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“When I use a word,” Humpty Dumpty said, in rather a scornful tone, “it means just what I choose it to mean — neither more nor less.” — Lewis Carroll, Through the Looking Glass

I’ll admit that I double-checked the language in my standard arbitration clause this week. On June 11, 2018, the Fifth U.S. Circuit Court of Appeals voided an arbitration agreement between an employee and her Odessa-based employer because the company never signed the arbitration agreement.

Kimberly Huckaba, a former employee of Ref-Chem, L.P., sued the company in the U.S. District Court for Midland, Texas, alleging she was terminated after complaining of sexual harassment by a co-worker. Ref-Chem moved to dismiss and compel arbitration, supporting its motion with an arbitration agreement signed by Ms. Huckaba. The signature block for the company was unsigned. Based on the existence of the arbitration agreement signed by the employee, the District Court granted Ref-Chem’s motion to compel and dismissed the case pending arbitration.

On appeal, the Fifth Circuit panel ruled unanimously that the arbitration agreement was invalid. The operative language in the agreement stated:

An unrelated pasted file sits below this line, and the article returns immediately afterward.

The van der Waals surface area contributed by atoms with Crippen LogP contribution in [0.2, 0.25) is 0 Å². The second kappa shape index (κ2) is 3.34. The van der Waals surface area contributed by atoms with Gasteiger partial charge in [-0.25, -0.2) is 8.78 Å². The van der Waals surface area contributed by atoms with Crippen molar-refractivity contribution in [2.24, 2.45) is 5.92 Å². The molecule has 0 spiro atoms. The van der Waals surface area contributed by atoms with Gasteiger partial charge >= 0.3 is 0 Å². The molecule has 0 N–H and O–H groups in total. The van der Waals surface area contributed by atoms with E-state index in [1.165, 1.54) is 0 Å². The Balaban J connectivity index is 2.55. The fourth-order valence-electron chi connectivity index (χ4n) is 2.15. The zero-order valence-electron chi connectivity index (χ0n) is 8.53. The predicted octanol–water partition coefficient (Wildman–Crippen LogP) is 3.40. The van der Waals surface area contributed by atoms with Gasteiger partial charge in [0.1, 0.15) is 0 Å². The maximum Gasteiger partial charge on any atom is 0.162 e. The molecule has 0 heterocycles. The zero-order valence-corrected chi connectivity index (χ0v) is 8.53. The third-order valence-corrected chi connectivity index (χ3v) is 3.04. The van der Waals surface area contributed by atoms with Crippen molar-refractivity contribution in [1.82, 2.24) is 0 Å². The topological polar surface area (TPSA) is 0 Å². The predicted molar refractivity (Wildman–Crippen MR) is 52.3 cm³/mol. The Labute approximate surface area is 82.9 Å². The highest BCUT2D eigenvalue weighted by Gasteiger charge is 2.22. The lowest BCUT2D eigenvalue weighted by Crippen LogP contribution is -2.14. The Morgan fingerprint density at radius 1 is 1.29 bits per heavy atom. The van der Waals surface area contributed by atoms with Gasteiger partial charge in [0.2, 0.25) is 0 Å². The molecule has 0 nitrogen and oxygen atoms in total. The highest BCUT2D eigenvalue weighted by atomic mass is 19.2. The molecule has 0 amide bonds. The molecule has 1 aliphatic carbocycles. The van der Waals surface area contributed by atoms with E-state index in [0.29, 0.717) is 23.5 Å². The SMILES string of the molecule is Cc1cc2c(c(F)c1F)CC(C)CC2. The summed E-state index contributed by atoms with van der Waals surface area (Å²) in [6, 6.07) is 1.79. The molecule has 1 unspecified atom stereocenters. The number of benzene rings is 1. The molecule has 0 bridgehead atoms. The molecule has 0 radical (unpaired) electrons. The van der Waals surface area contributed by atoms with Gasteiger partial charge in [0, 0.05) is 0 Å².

The organization referred to above (“Employer”) and the Employee, whose signature is affixed hereto, (“Employee”), mutually recognize that there are many advantages to using mediation and arbitration to settle any and all legal disputes and claims, including, but not limited to, all those arising from or in the course of employment. … In consideration of these many benefits, the mutual agreement of both parties to the binding arbitration provisions, the continuation of the employment relationship and other consideration, the sufficiency of which is hereby acknowledged by Employee, the parties hereto mutually agree that this document shall govern the resolution of all claims and disputes between them.

In addition, the agreement stated that “[b]y signing this agreement the parties are giving up any right they may have to sue each other” and that the agreement “may not be changed, except in writing and signed by all parties.”

An Empty Signature Block

It was undisputed that Ms. Huckaba signed the agreement, but her employer did not. However, Ref-Chem submitted an affidavit from its human resources director stating that (1) Ref–Chem kept Huckaba’s signed arbitration agreement in her personnel file as a business record; and (2) pursuant to the agreement, Ref–Chem “voluntarily agreed to arbitrate any disputes between” itself and Huckaba.

The Fifth Circuit held that the intent of the parties, as expressed in the plain language of the agreement, “clearly indicates an intent for the parties to be bound to the arbitration agreement by signing” (emphasis added). Circuit Judge Jennifer Walker Elrod, writing for the panel, stated that although a signature block by itself is insufficient to establish the parties’ intent to require signatures, the agreement in this case went further by containing language specifying that the parties needed to sign the agreement to give it effect or modify it. “Thus, the question of Ref-Chem’s intention is answered by the agreement it drafted.”